Credit: IAAF photo

The case of Brianna McNeal is a glaring illustration of the flawed application of power. For now, her career as one of the best hurdlers in the world is in peril, stripped by a deliberative body whose punishment doesn’t fit the totality of her transgressions.

McNeal, 29, the women’s 100-meter hurdles gold medalist at the 2016 Summer Olympics in Brazil, received a five-year ban from the Athletics Integrity Unit, an independent organization established by World Athletics, formerly named the International Association of Athletics Federations, which governs the sport of track and field.

She was handed the harsh penalty for committing an anti-doping violation. No, McNeal did not test positive for an illegal performance enhancement substance. The Clemson University graduate, charged by the AIU with “tampering within the results management process,” was issued a theoretical lifetime sentence for altering the dates on her medical report submitted as evidence to prove she missed a mandatory drug test in January of 2020 as a result of recovering from an abortion.

This past January, McNeal was levied with a provisional suspension by the Monaco-based AIU until a final ruling was determined. In June, after the five-year ban was handed down, the embattled McNeal finished second at the U.S. Olympic trials in the 100-meter hurdles, earning a spot on the team, while her appeal of the suspension was under review. However, last Friday, the Court of Arbitration for Sport (CAS) in Switzerland dismissed McNeal’s appeal.

The decision shelves the Miami native for the Tokyo (Japan) Olympics, set to begin on July 23, as well as the 2024 Paris (France) Olympics. The three-time NCAA hurdles champion put forth that she erroneously changed the date of the abortion on documents verifying the procedure from January 10 to January 11. The doping test was scheduled for January 12. McNeal claimed in an interview with the New York Times that she was home in bed in Northridge, California when a tester reached her residence, but was not cognizant of their arrival, asserting it is why she did not answer her door.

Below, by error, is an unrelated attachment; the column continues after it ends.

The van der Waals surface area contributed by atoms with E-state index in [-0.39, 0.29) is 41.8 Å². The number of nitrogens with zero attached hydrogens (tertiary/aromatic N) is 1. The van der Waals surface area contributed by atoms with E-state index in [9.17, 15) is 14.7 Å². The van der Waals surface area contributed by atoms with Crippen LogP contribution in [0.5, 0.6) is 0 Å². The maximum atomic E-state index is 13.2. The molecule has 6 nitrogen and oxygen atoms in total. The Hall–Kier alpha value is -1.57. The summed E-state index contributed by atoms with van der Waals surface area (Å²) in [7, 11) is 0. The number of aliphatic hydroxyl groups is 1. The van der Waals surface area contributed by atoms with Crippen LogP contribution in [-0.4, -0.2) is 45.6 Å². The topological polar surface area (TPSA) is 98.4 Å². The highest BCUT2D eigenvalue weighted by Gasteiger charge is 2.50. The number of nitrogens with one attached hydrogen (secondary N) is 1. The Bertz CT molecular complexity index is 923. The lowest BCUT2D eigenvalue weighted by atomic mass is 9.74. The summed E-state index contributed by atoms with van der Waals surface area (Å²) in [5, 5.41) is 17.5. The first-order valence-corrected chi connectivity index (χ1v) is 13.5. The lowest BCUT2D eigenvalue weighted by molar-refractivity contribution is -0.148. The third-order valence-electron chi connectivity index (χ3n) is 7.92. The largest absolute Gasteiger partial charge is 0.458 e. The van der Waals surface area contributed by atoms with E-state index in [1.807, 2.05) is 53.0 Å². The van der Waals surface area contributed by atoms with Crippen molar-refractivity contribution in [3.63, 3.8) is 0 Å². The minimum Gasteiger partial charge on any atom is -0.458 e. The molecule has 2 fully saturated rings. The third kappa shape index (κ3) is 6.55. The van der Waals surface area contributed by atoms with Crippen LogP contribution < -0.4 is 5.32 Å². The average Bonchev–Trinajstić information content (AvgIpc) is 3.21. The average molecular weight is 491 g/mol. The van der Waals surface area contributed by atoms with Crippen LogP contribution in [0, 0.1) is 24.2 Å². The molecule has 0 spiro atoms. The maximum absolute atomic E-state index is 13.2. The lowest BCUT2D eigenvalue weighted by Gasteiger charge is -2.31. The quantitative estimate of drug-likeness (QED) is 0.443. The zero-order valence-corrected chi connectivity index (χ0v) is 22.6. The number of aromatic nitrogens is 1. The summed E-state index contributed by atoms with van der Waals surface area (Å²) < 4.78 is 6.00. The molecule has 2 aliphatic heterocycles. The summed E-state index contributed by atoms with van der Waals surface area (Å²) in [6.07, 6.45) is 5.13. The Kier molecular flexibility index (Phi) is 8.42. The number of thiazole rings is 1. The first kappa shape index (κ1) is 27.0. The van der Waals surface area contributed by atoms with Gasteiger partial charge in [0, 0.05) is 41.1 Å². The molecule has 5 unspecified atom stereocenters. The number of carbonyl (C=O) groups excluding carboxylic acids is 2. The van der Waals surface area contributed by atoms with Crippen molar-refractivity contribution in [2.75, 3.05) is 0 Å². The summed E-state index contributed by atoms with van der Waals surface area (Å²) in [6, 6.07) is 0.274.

Hours after the CAS’s conclusion was publicly revealed, McNeal posted an impassioned response on her Instagram account. “I sat through two hearings one held in April 2021 and July 2021, and listened to white European men tell me how my experience doesn’t match with their perspective,” she wrote. “They criticized me, and overly judged my decision making, completely ignored the fact I was under physical and mental trauma after undergoing an abortion, and that I was not in the right mental capacity when making certain decisions.”

McNeal has never tested positive for PEDs, but has drawn suspicion for missing three, out-of-competition, random tests in 2016, which the US Anti-Doping Agency (USADA) termed “whereabouts failures,” leading to a ban for the entire 2017 season. In April of 2017, McNeal explained the absences as “my confusion over how the whereabouts program worked.” In eight other drug tests administered to her in 2016, McNeal, who at the time was unmarried and held her maiden name Rollins, was present and passed.

As widespread calls continue to allow the women’s 100-meter Olympic trials winner Sha’Carri Richardson compete in Tokyo after she was suspended for one-month by the USADA for testing positive for marijuana, there is a small chorus of voices advocating for McNeal to have her sentence commuted.

On Tuesday, it was learned that Richardson, who was eligible to compete in the women’s 4×100 meter relay at the Olympics as it will be run after her suspension ends, was not selected to the roster by USA Track & Field. While anti-doping policies are defensible, many of the people charged with enforcing them and subsequently arbitrating cases often fall short of exercising empathy and prudence.